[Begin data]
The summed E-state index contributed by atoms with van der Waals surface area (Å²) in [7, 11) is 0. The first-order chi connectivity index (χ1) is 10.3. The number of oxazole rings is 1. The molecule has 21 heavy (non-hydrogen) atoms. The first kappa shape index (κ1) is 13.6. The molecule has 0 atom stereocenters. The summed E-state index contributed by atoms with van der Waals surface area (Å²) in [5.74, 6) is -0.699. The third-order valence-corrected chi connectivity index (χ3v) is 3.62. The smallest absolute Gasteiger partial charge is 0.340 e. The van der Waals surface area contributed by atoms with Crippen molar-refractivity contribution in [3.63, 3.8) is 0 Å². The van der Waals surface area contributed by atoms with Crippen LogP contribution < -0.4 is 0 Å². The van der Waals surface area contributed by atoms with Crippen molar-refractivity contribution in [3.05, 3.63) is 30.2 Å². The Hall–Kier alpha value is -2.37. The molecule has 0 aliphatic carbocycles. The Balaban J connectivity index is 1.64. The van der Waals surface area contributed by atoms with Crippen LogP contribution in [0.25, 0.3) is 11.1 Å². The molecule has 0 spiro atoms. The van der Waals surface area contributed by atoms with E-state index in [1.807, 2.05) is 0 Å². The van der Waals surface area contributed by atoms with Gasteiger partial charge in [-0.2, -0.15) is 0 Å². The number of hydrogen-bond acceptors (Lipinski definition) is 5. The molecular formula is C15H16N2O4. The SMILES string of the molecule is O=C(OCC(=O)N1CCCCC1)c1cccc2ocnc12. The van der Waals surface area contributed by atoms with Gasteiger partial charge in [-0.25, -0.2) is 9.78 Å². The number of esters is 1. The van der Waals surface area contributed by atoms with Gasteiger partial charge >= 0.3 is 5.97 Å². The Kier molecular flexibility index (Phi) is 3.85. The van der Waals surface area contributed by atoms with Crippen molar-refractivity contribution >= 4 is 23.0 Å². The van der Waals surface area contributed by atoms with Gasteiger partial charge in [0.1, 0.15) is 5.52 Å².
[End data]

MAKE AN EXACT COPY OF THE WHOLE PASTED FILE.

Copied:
The summed E-state index contributed by atoms with van der Waals surface area (Å²) in [7, 11) is 0. The first-order chi connectivity index (χ1) is 10.3. The number of oxazole rings is 1. The molecule has 21 heavy (non-hydrogen) atoms. The first kappa shape index (κ1) is 13.6. The molecule has 0 atom stereocenters. The summed E-state index contributed by atoms with van der Waals surface area (Å²) in [5.74, 6) is -0.699. The third-order valence-corrected chi connectivity index (χ3v) is 3.62. The smallest absolute Gasteiger partial charge is 0.340 e. The van der Waals surface area contributed by atoms with Crippen molar-refractivity contribution in [3.63, 3.8) is 0 Å². The van der Waals surface area contributed by atoms with Crippen LogP contribution < -0.4 is 0 Å². The van der Waals surface area contributed by atoms with Crippen molar-refractivity contribution in [3.05, 3.63) is 30.2 Å². The Hall–Kier alpha value is -2.37. The molecule has 0 aliphatic carbocycles. The Balaban J connectivity index is 1.64. The van der Waals surface area contributed by atoms with Crippen LogP contribution in [0.25, 0.3) is 11.1 Å². The molecule has 0 spiro atoms. The van der Waals surface area contributed by atoms with E-state index in [1.807, 2.05) is 0 Å². The van der Waals surface area contributed by atoms with Gasteiger partial charge in [-0.2, -0.15) is 0 Å². The number of hydrogen-bond acceptors (Lipinski definition) is 5. The molecular formula is C15H16N2O4. The SMILES string of the molecule is O=C(OCC(=O)N1CCCCC1)c1cccc2ocnc12. The van der Waals surface area contributed by atoms with Gasteiger partial charge in [-0.25, -0.2) is 9.78 Å². The number of esters is 1. The van der Waals surface area contributed by atoms with Gasteiger partial charge >= 0.3 is 5.97 Å². The Kier molecular flexibility index (Phi) is 3.85. The van der Waals surface area contributed by atoms with Crippen molar-refractivity contribution >= 4 is 23.0 Å². The van der Waals surface area contributed by atoms with Gasteiger partial charge in [0.1, 0.15) is 5.52 Å².